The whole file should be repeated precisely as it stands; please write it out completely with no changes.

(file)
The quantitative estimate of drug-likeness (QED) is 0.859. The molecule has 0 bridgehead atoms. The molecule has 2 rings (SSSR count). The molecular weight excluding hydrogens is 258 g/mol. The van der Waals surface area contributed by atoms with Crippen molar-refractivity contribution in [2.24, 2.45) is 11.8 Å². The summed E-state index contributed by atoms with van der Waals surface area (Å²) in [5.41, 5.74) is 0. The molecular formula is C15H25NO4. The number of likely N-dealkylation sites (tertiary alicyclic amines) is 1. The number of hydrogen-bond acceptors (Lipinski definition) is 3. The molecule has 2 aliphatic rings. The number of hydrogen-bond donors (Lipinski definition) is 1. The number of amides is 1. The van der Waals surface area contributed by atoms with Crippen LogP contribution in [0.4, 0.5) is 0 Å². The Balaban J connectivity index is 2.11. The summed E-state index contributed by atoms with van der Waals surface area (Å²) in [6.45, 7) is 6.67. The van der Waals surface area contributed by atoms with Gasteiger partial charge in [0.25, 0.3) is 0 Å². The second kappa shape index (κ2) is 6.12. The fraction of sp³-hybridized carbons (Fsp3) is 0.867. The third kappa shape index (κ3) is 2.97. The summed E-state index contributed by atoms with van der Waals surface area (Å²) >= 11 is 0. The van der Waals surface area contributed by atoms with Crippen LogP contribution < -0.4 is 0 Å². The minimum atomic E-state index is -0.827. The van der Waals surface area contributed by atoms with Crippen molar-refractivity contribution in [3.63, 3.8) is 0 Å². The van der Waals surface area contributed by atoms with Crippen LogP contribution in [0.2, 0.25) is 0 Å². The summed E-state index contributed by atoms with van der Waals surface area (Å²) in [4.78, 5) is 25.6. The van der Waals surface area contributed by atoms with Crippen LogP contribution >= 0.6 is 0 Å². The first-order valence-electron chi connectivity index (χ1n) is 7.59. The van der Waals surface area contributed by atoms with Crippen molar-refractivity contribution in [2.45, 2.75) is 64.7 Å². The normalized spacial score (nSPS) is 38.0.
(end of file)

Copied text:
The quantitative estimate of drug-likeness (QED) is 0.859. The molecule has 0 bridgehead atoms. The molecule has 2 rings (SSSR count). The molecular weight excluding hydrogens is 258 g/mol. The van der Waals surface area contributed by atoms with Crippen molar-refractivity contribution in [2.24, 2.45) is 11.8 Å². The summed E-state index contributed by atoms with van der Waals surface area (Å²) in [5.41, 5.74) is 0. The molecular formula is C15H25NO4. The number of likely N-dealkylation sites (tertiary alicyclic amines) is 1. The number of hydrogen-bond acceptors (Lipinski definition) is 3. The molecule has 2 aliphatic rings. The number of hydrogen-bond donors (Lipinski definition) is 1. The number of amides is 1. The van der Waals surface area contributed by atoms with Crippen LogP contribution in [0.4, 0.5) is 0 Å². The Balaban J connectivity index is 2.11. The summed E-state index contributed by atoms with van der Waals surface area (Å²) in [6.45, 7) is 6.67. The van der Waals surface area contributed by atoms with Gasteiger partial charge in [0.25, 0.3) is 0 Å². The second kappa shape index (κ2) is 6.12. The fraction of sp³-hybridized carbons (Fsp3) is 0.867. The third kappa shape index (κ3) is 2.97. The summed E-state index contributed by atoms with van der Waals surface area (Å²) >= 11 is 0. The van der Waals surface area contributed by atoms with Crippen LogP contribution < -0.4 is 0 Å². The minimum atomic E-state index is -0.827. The van der Waals surface area contributed by atoms with Crippen molar-refractivity contribution in [3.63, 3.8) is 0 Å². The van der Waals surface area contributed by atoms with Crippen LogP contribution in [0.2, 0.25) is 0 Å². The summed E-state index contributed by atoms with van der Waals surface area (Å²) in [4.78, 5) is 25.6. The van der Waals surface area contributed by atoms with Crippen LogP contribution >= 0.6 is 0 Å². The first-order valence-electron chi connectivity index (χ1n) is 7.59. The van der Waals surface area contributed by atoms with Crippen molar-refractivity contribution in [2.45, 2.75) is 64.7 Å². The normalized spacial score (nSPS) is 38.0.